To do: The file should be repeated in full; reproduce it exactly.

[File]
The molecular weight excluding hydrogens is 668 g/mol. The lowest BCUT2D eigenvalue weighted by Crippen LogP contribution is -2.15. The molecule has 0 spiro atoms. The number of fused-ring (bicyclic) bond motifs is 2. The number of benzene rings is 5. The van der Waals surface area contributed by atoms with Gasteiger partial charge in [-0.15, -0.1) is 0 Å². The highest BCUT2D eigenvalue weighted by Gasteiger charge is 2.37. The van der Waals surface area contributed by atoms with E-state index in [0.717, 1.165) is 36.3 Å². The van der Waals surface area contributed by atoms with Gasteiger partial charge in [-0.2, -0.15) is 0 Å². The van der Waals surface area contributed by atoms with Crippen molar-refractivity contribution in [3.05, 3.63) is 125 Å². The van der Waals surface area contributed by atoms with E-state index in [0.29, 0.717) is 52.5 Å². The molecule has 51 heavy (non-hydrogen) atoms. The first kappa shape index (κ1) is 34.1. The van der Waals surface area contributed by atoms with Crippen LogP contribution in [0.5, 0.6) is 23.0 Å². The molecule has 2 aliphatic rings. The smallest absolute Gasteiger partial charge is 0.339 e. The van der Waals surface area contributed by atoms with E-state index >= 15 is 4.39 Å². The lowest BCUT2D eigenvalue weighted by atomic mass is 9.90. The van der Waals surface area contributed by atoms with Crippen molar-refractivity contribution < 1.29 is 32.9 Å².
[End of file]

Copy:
The molecular weight excluding hydrogens is 668 g/mol. The lowest BCUT2D eigenvalue weighted by Crippen LogP contribution is -2.15. The molecule has 0 spiro atoms. The number of fused-ring (bicyclic) bond motifs is 2. The number of benzene rings is 5. The van der Waals surface area contributed by atoms with Gasteiger partial charge in [-0.15, -0.1) is 0 Å². The highest BCUT2D eigenvalue weighted by Gasteiger charge is 2.37. The van der Waals surface area contributed by atoms with E-state index in [0.717, 1.165) is 36.3 Å². The van der Waals surface area contributed by atoms with Gasteiger partial charge in [-0.2, -0.15) is 0 Å². The van der Waals surface area contributed by atoms with Crippen molar-refractivity contribution in [3.05, 3.63) is 125 Å². The van der Waals surface area contributed by atoms with E-state index in [0.29, 0.717) is 52.5 Å². The molecule has 51 heavy (non-hydrogen) atoms. The first kappa shape index (κ1) is 34.1. The van der Waals surface area contributed by atoms with Crippen LogP contribution in [0.5, 0.6) is 23.0 Å². The molecule has 2 aliphatic rings. The smallest absolute Gasteiger partial charge is 0.339 e. The van der Waals surface area contributed by atoms with E-state index >= 15 is 4.39 Å². The lowest BCUT2D eigenvalue weighted by atomic mass is 9.90. The van der Waals surface area contributed by atoms with Crippen molar-refractivity contribution < 1.29 is 32.9 Å².